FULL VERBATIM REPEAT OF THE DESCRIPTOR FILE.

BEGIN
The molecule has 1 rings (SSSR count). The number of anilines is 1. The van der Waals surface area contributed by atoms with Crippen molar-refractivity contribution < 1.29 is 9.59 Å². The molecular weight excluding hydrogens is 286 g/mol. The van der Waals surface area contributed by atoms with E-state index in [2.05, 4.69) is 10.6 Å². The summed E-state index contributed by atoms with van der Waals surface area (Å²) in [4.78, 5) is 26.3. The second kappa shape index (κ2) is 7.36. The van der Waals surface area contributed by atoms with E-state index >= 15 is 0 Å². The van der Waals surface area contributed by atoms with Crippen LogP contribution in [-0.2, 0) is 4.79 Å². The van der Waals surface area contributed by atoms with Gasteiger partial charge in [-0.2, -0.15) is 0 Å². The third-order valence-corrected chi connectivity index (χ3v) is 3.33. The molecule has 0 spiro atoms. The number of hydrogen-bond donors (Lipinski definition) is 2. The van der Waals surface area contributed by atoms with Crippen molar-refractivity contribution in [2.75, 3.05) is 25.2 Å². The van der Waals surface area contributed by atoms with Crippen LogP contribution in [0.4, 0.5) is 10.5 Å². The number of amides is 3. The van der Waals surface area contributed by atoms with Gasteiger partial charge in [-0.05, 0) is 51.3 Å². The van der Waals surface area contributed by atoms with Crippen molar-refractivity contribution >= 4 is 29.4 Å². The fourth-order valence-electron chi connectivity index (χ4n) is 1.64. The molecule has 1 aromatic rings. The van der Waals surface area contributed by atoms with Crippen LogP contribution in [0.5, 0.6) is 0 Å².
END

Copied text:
The molecule has 1 rings (SSSR count). The number of anilines is 1. The van der Waals surface area contributed by atoms with Crippen molar-refractivity contribution < 1.29 is 9.59 Å². The molecular weight excluding hydrogens is 286 g/mol. The van der Waals surface area contributed by atoms with E-state index in [2.05, 4.69) is 10.6 Å². The summed E-state index contributed by atoms with van der Waals surface area (Å²) in [4.78, 5) is 26.3. The second kappa shape index (κ2) is 7.36. The van der Waals surface area contributed by atoms with E-state index >= 15 is 0 Å². The van der Waals surface area contributed by atoms with Crippen LogP contribution in [-0.2, 0) is 4.79 Å². The van der Waals surface area contributed by atoms with Gasteiger partial charge in [-0.2, -0.15) is 0 Å². The third-order valence-corrected chi connectivity index (χ3v) is 3.33. The molecule has 0 spiro atoms. The number of hydrogen-bond donors (Lipinski definition) is 2. The van der Waals surface area contributed by atoms with Crippen molar-refractivity contribution in [2.75, 3.05) is 25.2 Å². The van der Waals surface area contributed by atoms with Crippen LogP contribution in [0.4, 0.5) is 10.5 Å². The number of amides is 3. The van der Waals surface area contributed by atoms with Gasteiger partial charge in [-0.05, 0) is 51.3 Å². The van der Waals surface area contributed by atoms with Crippen molar-refractivity contribution >= 4 is 29.4 Å². The fourth-order valence-electron chi connectivity index (χ4n) is 1.64. The molecule has 1 aromatic rings. The van der Waals surface area contributed by atoms with Crippen LogP contribution in [0.5, 0.6) is 0 Å².